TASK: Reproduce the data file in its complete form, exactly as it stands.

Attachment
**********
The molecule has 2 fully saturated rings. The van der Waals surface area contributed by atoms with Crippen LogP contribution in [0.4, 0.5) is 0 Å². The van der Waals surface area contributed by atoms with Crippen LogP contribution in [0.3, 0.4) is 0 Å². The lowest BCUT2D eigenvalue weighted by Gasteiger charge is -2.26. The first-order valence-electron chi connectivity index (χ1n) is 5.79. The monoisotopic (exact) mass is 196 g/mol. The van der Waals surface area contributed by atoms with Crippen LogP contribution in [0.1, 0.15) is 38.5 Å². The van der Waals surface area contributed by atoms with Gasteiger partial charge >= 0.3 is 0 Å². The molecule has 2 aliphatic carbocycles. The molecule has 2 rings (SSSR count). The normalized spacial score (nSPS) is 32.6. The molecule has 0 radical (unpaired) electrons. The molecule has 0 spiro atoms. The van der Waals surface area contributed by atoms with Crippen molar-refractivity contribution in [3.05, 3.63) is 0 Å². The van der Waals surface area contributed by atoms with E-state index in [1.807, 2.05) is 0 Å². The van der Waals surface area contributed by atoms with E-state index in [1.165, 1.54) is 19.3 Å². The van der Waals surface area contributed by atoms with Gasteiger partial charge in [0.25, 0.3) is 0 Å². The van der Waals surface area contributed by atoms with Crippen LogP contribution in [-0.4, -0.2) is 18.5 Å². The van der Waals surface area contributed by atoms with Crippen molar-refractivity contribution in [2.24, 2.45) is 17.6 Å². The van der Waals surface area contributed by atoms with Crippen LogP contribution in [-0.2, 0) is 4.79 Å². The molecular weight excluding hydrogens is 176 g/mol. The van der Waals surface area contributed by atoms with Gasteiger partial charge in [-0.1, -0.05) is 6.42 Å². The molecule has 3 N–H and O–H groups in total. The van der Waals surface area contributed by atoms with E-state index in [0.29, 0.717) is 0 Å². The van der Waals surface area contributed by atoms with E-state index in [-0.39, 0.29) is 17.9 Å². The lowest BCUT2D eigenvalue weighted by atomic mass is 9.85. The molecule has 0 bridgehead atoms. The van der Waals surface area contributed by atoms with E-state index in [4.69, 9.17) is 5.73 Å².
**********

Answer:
The molecule has 2 fully saturated rings. The van der Waals surface area contributed by atoms with Crippen LogP contribution in [0.4, 0.5) is 0 Å². The van der Waals surface area contributed by atoms with Crippen LogP contribution in [0.3, 0.4) is 0 Å². The lowest BCUT2D eigenvalue weighted by Gasteiger charge is -2.26. The first-order valence-electron chi connectivity index (χ1n) is 5.79. The monoisotopic (exact) mass is 196 g/mol. The van der Waals surface area contributed by atoms with Crippen LogP contribution in [0.1, 0.15) is 38.5 Å². The van der Waals surface area contributed by atoms with Gasteiger partial charge >= 0.3 is 0 Å². The molecule has 2 aliphatic carbocycles. The molecule has 2 rings (SSSR count). The normalized spacial score (nSPS) is 32.6. The molecule has 0 radical (unpaired) electrons. The molecule has 0 spiro atoms. The van der Waals surface area contributed by atoms with Crippen molar-refractivity contribution in [3.05, 3.63) is 0 Å². The van der Waals surface area contributed by atoms with E-state index in [1.807, 2.05) is 0 Å². The van der Waals surface area contributed by atoms with E-state index in [1.165, 1.54) is 19.3 Å². The van der Waals surface area contributed by atoms with Gasteiger partial charge in [0.25, 0.3) is 0 Å². The van der Waals surface area contributed by atoms with Crippen LogP contribution in [-0.4, -0.2) is 18.5 Å². The van der Waals surface area contributed by atoms with Crippen molar-refractivity contribution in [2.24, 2.45) is 17.6 Å². The van der Waals surface area contributed by atoms with Crippen LogP contribution in [-0.2, 0) is 4.79 Å². The molecular weight excluding hydrogens is 176 g/mol. The van der Waals surface area contributed by atoms with Gasteiger partial charge in [-0.1, -0.05) is 6.42 Å². The molecule has 3 N–H and O–H groups in total. The van der Waals surface area contributed by atoms with E-state index in [0.29, 0.717) is 0 Å². The van der Waals surface area contributed by atoms with E-state index in [-0.39, 0.29) is 17.9 Å². The lowest BCUT2D eigenvalue weighted by atomic mass is 9.85. The molecule has 0 bridgehead atoms. The van der Waals surface area contributed by atoms with E-state index in [4.69, 9.17) is 5.73 Å².